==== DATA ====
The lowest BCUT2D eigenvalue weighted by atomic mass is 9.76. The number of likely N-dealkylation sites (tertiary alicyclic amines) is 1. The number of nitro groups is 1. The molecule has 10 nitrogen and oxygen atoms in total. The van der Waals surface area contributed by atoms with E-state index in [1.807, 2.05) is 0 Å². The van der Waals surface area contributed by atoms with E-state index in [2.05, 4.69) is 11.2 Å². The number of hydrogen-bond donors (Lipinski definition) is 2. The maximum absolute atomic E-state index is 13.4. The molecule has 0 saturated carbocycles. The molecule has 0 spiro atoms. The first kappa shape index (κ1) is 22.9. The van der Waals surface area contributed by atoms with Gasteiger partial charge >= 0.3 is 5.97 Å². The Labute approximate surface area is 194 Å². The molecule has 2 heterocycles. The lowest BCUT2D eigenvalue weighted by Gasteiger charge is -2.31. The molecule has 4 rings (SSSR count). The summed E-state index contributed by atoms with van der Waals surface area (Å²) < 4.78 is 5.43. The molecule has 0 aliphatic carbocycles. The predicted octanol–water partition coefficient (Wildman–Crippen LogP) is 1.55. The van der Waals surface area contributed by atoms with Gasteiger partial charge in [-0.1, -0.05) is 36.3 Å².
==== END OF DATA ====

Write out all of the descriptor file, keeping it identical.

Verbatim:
The lowest BCUT2D eigenvalue weighted by atomic mass is 9.76. The number of likely N-dealkylation sites (tertiary alicyclic amines) is 1. The number of nitro groups is 1. The molecule has 10 nitrogen and oxygen atoms in total. The van der Waals surface area contributed by atoms with E-state index in [1.807, 2.05) is 0 Å². The van der Waals surface area contributed by atoms with E-state index in [2.05, 4.69) is 11.2 Å². The number of hydrogen-bond donors (Lipinski definition) is 2. The maximum absolute atomic E-state index is 13.4. The molecule has 0 saturated carbocycles. The molecule has 0 spiro atoms. The first kappa shape index (κ1) is 22.9. The van der Waals surface area contributed by atoms with Gasteiger partial charge >= 0.3 is 5.97 Å². The Labute approximate surface area is 194 Å². The molecule has 2 heterocycles. The lowest BCUT2D eigenvalue weighted by Gasteiger charge is -2.31. The molecule has 4 rings (SSSR count). The summed E-state index contributed by atoms with van der Waals surface area (Å²) < 4.78 is 5.43. The molecule has 0 aliphatic carbocycles. The predicted octanol–water partition coefficient (Wildman–Crippen LogP) is 1.55. The van der Waals surface area contributed by atoms with Gasteiger partial charge in [-0.1, -0.05) is 36.3 Å².